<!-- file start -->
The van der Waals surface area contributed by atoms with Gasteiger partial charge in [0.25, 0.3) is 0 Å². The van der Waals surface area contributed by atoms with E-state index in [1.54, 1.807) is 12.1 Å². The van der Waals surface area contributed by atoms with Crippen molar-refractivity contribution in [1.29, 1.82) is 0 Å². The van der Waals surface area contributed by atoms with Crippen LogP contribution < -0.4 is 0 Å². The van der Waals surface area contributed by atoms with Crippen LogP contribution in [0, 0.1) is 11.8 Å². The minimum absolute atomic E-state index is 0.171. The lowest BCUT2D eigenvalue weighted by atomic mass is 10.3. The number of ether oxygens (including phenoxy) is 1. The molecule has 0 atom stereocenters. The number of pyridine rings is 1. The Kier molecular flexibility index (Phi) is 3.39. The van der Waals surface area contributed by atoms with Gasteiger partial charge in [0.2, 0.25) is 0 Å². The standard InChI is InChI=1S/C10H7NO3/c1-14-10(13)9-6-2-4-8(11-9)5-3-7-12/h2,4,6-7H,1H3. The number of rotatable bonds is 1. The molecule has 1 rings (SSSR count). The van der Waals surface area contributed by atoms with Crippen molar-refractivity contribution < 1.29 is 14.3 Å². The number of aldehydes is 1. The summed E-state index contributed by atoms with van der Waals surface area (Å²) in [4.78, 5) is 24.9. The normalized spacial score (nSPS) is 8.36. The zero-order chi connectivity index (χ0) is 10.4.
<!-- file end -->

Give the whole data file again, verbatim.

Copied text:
The van der Waals surface area contributed by atoms with Gasteiger partial charge in [0.25, 0.3) is 0 Å². The van der Waals surface area contributed by atoms with E-state index in [1.54, 1.807) is 12.1 Å². The van der Waals surface area contributed by atoms with Crippen molar-refractivity contribution in [1.29, 1.82) is 0 Å². The van der Waals surface area contributed by atoms with Crippen LogP contribution < -0.4 is 0 Å². The van der Waals surface area contributed by atoms with Crippen LogP contribution in [0, 0.1) is 11.8 Å². The minimum absolute atomic E-state index is 0.171. The lowest BCUT2D eigenvalue weighted by atomic mass is 10.3. The number of ether oxygens (including phenoxy) is 1. The molecule has 0 atom stereocenters. The number of pyridine rings is 1. The Kier molecular flexibility index (Phi) is 3.39. The van der Waals surface area contributed by atoms with Gasteiger partial charge in [0.2, 0.25) is 0 Å². The standard InChI is InChI=1S/C10H7NO3/c1-14-10(13)9-6-2-4-8(11-9)5-3-7-12/h2,4,6-7H,1H3. The number of rotatable bonds is 1. The molecule has 1 rings (SSSR count). The van der Waals surface area contributed by atoms with Crippen molar-refractivity contribution < 1.29 is 14.3 Å². The number of aldehydes is 1. The summed E-state index contributed by atoms with van der Waals surface area (Å²) in [4.78, 5) is 24.9. The normalized spacial score (nSPS) is 8.36. The zero-order chi connectivity index (χ0) is 10.4.